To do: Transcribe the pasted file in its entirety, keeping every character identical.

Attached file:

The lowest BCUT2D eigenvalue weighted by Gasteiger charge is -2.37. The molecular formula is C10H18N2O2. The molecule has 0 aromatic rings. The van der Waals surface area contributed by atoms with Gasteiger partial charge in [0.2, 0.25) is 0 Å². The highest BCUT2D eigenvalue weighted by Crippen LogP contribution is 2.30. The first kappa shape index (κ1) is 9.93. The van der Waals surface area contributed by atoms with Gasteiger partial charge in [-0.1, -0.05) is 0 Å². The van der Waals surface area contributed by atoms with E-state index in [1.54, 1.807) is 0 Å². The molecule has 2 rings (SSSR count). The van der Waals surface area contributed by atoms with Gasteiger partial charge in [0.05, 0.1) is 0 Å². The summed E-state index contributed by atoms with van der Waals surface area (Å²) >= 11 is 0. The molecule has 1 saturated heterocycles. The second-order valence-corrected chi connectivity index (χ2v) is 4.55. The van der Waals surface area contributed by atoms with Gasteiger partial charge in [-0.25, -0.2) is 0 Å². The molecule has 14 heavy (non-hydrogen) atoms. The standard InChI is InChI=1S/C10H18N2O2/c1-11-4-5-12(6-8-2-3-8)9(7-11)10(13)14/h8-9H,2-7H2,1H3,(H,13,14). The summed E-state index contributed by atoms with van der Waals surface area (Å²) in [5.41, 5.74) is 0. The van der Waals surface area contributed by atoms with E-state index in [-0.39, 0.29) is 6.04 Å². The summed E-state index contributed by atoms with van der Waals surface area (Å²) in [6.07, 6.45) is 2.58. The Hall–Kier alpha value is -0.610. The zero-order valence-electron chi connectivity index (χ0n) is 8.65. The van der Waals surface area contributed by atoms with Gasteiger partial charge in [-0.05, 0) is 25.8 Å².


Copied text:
The lowest BCUT2D eigenvalue weighted by Gasteiger charge is -2.37. The molecular formula is C10H18N2O2. The molecule has 0 aromatic rings. The van der Waals surface area contributed by atoms with Gasteiger partial charge in [0.2, 0.25) is 0 Å². The highest BCUT2D eigenvalue weighted by Crippen LogP contribution is 2.30. The first kappa shape index (κ1) is 9.93. The van der Waals surface area contributed by atoms with Gasteiger partial charge in [-0.1, -0.05) is 0 Å². The van der Waals surface area contributed by atoms with E-state index in [1.54, 1.807) is 0 Å². The molecule has 2 rings (SSSR count). The van der Waals surface area contributed by atoms with Gasteiger partial charge in [0.05, 0.1) is 0 Å². The summed E-state index contributed by atoms with van der Waals surface area (Å²) >= 11 is 0. The molecule has 1 saturated heterocycles. The second-order valence-corrected chi connectivity index (χ2v) is 4.55. The van der Waals surface area contributed by atoms with Gasteiger partial charge in [-0.25, -0.2) is 0 Å². The molecule has 14 heavy (non-hydrogen) atoms. The standard InChI is InChI=1S/C10H18N2O2/c1-11-4-5-12(6-8-2-3-8)9(7-11)10(13)14/h8-9H,2-7H2,1H3,(H,13,14). The summed E-state index contributed by atoms with van der Waals surface area (Å²) in [5.41, 5.74) is 0. The van der Waals surface area contributed by atoms with E-state index in [-0.39, 0.29) is 6.04 Å². The summed E-state index contributed by atoms with van der Waals surface area (Å²) in [6.07, 6.45) is 2.58. The Hall–Kier alpha value is -0.610. The zero-order valence-electron chi connectivity index (χ0n) is 8.65. The van der Waals surface area contributed by atoms with Gasteiger partial charge in [-0.05, 0) is 25.8 Å².